I’ll give Tax the slightest preference over Mucho Gusto, given that he won the Jim Dandy Stakes at Saratoga last month. Earning a career-best 106 Equibase Speed Figure in that race, Tax showed excellent tactical speed while stalking the pacesetter in second during the early stages. Taking the lead with about a quarter mile to run, Tax then dug in to hold off Tacitus by three-quarters of a length in very good fashion. Earlier this year, Tax proved himself at the level with a win in the Withers Stakes before finishing second behind Tacitus in the Wood Memorial. After a no-excuse 15th in the Kentucky Derby, Tax stalked the pacesetter in second in the Belmont Stakes from the start before tiring to fourth. Since the Jim Dandy, Tax has shown he is in even better physical condition, with a sensational half-mile workout at Saratoga eight days ago which was the best of 64 that day at the distance. The mile and one-quarter distance is of no concern either as Tax is a son of Arch, whose sons and daughters have won or placed in three of six races at the classic distance to date, according to STATS Race Lens, including 2019 Suburban Stakes winner Preservationist. As such, and with the second leading jockey at the Saratoga meet, Irad Ortiz, Jr. in the saddle, I think we will see Tax running the best race of his career to win the Travers.
Mucho Gusto shipped cross-country from trainer Bob Baffert’s base at Del Mar following a strong 5 furlong workout on Aug. 19 in 59.2, which was the best of 46 on the day and impressed Baffert enough to make the trip. Having won the Travers back-to-back in 2016 with Arrogate and 2017 with West Coast, Baffert certainly knows when a horse in his care is good enough for this race. Mucho Gusto has never finished worse than third in eight races. His most recent effort, when second in the Haskell Invitational on July 20, was his best yet as he earned a 107 figure and was eight lengths clear of the third horse while beaten 1 1/2 lenghts by Maximum Security. That being his fourth straight race in which he improved his figure, Mucho Gusto also appears likely to run even better in the Travers than he did in the Haskell, setting up what could be a memorable battle with Tax in the stretch.
About some of the others:
Tacitus has run very consistently all year, with 105, 106, 107, 103 and 105 figures. In two of those races, the Jim Dandy and the Wood Memorial, Tacitus had significant trouble at the start. He overcame the trouble to win the Wood Memorial but only managed second in the Jim Dandy and some people feel he might have won without stumbling at the start in that race. Blinkers go on for the Travers and although Bill Mott is undoubtedly one of the best trainers around, I have concerns about an equipment change for a big race such as this one, particularly as a STATS Race Lens query tells us Mott’s record when adding blinkers for the first time is 4-for-78 in the past two years. As such, I will consider Tacitus a contender to finish second or third but not as a win contender in this race.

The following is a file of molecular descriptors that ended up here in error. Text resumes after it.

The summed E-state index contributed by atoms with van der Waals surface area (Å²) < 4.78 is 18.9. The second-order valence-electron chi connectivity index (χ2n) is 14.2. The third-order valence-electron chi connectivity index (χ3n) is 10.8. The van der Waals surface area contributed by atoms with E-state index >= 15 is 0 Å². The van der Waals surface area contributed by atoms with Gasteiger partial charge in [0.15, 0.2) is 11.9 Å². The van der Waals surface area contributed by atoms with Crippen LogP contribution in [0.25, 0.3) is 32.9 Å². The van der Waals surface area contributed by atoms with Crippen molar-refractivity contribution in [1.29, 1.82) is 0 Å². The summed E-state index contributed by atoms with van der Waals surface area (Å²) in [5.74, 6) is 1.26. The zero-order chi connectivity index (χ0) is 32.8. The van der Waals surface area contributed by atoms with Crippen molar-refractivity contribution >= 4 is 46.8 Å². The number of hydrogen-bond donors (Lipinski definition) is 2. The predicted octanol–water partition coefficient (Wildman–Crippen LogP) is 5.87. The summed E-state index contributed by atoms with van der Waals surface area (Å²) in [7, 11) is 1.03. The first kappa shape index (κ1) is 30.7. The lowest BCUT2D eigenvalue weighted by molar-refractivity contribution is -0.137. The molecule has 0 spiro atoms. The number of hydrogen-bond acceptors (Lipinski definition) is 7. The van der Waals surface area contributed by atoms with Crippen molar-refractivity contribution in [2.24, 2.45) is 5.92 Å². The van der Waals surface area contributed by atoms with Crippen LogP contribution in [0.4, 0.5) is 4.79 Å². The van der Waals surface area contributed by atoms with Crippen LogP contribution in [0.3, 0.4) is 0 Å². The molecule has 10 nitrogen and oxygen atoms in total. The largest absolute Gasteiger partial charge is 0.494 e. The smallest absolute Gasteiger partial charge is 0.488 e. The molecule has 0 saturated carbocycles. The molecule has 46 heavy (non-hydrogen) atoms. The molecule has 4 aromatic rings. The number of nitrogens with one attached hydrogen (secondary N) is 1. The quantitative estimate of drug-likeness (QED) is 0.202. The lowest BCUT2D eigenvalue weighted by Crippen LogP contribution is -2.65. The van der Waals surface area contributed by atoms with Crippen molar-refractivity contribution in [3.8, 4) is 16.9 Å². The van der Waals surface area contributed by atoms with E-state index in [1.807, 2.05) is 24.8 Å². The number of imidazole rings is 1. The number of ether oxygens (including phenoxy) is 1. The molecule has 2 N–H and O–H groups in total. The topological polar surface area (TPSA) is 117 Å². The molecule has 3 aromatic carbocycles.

Similarly, Code of Honor appears to be a cut below Tax and Mucho Gusto in that he earned a 101 figure winning the Dwyer Stakes in early July. Prior to that, Code of Honor finished third in the Derby then was moved up to second via the disqualification of Maximum Security, earning a 108 figure. He’s certainly proven competitive at the top level in the division but even a repeat of his effort in the Dwyer doesn’t appear good enough to beat either Tax or Mucho Gusto if they repeat their most recent efforts, and certainly not if they improve upon them.
Owendale earned a 114 figure winning the Ohio Derby in June, which is the best figure earned by any horse in the Travers field. However, the time off between that race and the Travers is a concern in that physical condition is a key to running well at the 1 1/4-mile distance. However, with his late running style, Owendale is likely to be last or nearly so in the early stages of the Travers and could pass many tired horses in the last quarter mile to get in the money.
Highest Honors is one more who may have a say in the minor awards. He has finished first or second in all three races including winning the Curlin Stakes at Saratoga last month. The 102, 96 and 101 figures he has earned are decent enough but there’s no pattern suggesting improvement and no suggestion he can jump up to the level needed to win the race.
The rest of the Travers Stakes field, with their best representative Equibase Speed Figures: Chess Chief (102), Endorsed (100), Everfast (105), Laughing Fox (101), Lookin At Bikinis (102) and Scars are Cool (95).
Ellis Starr is the national racing analyst for Equibase. Visit the Equibase website for more on the race or to purchase handicapping products.